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Editorial

OUR VOICES: The Texas’ Judiciary’s January 6th Insurrection

By Frederick D. Haynes, III
Senior Pastor of Friendship-West Baptist Church in Dallas

Rev. Dr. Frederick D. Haynes III
Rev. Dr. Frederick D. Haynes III

January 6, 2021 changed the course of US history. The insurrection at the Capitol sparked a movement seeking to suppress our voices and our ballots. As President Biden recently stated, “equality and democracy are under assault.” Almost two years after the attack, a quiet, January 6th insurrection is taking place against the judiciary in Texas.

Americans are all too familiar with Texas’ far-reaching repressive laws to restrict how and when voters of color cast ballots. However, the campaign to undemocratically unseat judges hasn’t received any attention, even within the state. It’s not lost on my congregation and Texas’ Black communities that many of these elected judges are African American and from Democratic counties, where the majority of Texans live.

Like the January 6th insurrectionists, Texas Republicans are trying to unseat duly elected officials from our communities, quietly but in plain sight. Instead of violence, they are weaponizing instruments of the state like the State Commission on Judicial Conduct (SCJC), which are meant to protect the integrity of our institutions, and using other legal maneuvers designed to further their undemocratic goals.

Texas Republicans are actively engaged in a war to reject the will of the people, using smear “investigations” organized by powerful Republican attorneys and the Republican-majority members of the SCJC to oust Black elected judges. Of the thirteen SCJC members, two attorneys were appointed by the State Bar of Texas, six judges were appointed by the Texas Supreme Court—only one being a Democrat—and five citizen members were appointed by Texas Governor Greg Abbott. Enough said.

Texas is home to some of the most diverse cities in the US, yet some in the state view an increasingly diverse bench as a threat. For example, just ten years ago only one female Black judge was serving in Dallas County’s criminal district courts. Currently, nearly half the criminal district court’s benches—8 of the 17—are occupied by African American women.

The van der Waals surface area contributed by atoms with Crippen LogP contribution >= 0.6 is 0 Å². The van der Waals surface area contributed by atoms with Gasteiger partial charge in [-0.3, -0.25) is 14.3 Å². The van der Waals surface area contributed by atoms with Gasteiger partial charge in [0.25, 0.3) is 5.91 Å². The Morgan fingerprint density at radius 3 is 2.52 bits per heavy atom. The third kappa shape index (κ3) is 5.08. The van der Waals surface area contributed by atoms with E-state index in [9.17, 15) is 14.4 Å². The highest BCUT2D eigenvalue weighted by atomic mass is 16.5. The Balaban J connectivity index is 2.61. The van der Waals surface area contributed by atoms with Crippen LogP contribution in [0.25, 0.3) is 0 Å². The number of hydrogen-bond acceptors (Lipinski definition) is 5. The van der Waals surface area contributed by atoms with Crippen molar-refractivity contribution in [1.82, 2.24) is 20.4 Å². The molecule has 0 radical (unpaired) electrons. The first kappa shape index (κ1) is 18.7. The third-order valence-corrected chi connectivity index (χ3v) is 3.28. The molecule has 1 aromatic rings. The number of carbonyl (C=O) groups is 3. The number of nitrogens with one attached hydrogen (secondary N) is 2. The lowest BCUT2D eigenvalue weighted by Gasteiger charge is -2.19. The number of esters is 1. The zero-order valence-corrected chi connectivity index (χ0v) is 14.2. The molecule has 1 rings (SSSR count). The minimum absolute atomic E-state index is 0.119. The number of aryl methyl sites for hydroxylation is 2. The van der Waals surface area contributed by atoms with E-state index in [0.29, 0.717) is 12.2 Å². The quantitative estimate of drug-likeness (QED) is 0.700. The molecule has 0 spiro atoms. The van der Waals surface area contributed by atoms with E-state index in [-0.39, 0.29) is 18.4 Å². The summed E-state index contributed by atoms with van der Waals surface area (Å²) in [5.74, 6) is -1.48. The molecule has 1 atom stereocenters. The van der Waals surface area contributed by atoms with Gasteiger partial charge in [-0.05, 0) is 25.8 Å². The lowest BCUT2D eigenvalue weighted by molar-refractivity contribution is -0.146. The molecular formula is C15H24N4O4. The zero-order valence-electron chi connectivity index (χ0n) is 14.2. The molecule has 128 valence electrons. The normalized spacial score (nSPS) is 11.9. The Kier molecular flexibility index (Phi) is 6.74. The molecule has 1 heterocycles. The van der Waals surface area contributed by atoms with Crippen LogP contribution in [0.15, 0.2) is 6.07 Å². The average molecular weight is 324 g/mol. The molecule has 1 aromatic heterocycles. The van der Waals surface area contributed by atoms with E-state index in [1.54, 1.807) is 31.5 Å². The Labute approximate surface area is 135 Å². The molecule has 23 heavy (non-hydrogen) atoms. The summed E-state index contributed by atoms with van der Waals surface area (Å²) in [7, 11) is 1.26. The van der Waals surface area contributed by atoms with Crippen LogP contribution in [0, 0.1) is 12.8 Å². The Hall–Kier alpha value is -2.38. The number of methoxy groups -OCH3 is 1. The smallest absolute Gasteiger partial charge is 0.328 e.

We witnessed the brutal opposition campaign launched by far-right QAnon-inspired critics against Justice Ketanji Brown Jackson during her confirmation hearing, which accused her of supporting child abuse. We are now seeing the same smear tactics directed at Black judges in Texas.

Take the example of Judge Amber Givens in Dallas. After reading Facebook commentary by various criminal defense lawyers calling Black people “animals” and “savages,” she successfully advocated to add an anti-discrimination policy to the Dallas District Court Plan which now disqualifies attorneys found using “inappropriate language and conduct that manifests a bias or prejudice” from receiving county court appointments to represent accused indigent individuals.

No good deed goes unpunished. The Dallas Criminal Defense Lawyers Association’s (DCDLA) board, then led by a Republican, quickly retaliated and filed various grievances to the SCJC, subjectively accusing Givens of “mistreating” attorneys who come before her. These attorneys also have filled over 100 motions for recusal of cases in her court based on claims that Givens is “biased,” and accused her clerk of impersonating her. 

But don’t take my word for it. DCDLA’s disturbing goals for their smear campaign, evidenced in their own internal emails and a sworn deposition in a public discovery filing, states: “What I took from our [DCDLA] meeting was a short-term goal of getting her [Judge Amber Givens] charged (or at least investigated) with a crime, with the long-term goal being damaging her election prospects.” 

Judge Darrell Jordan of Harris County is but one more example. This judge was accused of unlawfully arresting and detaining the aggressive opposition researcher Wayne Dolcefino in June 2020 after he questioned Judge Jordan in his own court about criminal complaints. After Jordan warned Dolcefino to stop and leave, Dolcefino was held in contempt after refusing.

But it was Jordan who was later arrested, taken into custody, indicted for a misdemeanor charge of official oppression, and suspended without pay. The case was dismissed this past July but those aiming to put a Black judge in his place succeeded by generating negative media.

When it comes to Black judges in Texas, you will hear a lot of false accusations and tropes like they “run an inefficient courtroom [read incompetent],” they “speak disrespectfully to [read white] lawyers,” and they are “not working hard enough [read lazy].”

President Biden recently condemned Trump-led extremism, casting the midterm elections as a “battle for the soul of the nation.” However, what good is it to vote when insurrectionists employ other means to unseat our elected officials? Our communities need to understand what is happening and publicly call out these dark forces, because while national Democrats talk about battles, in Texas, the extremists are strategically fighting a protracted war.

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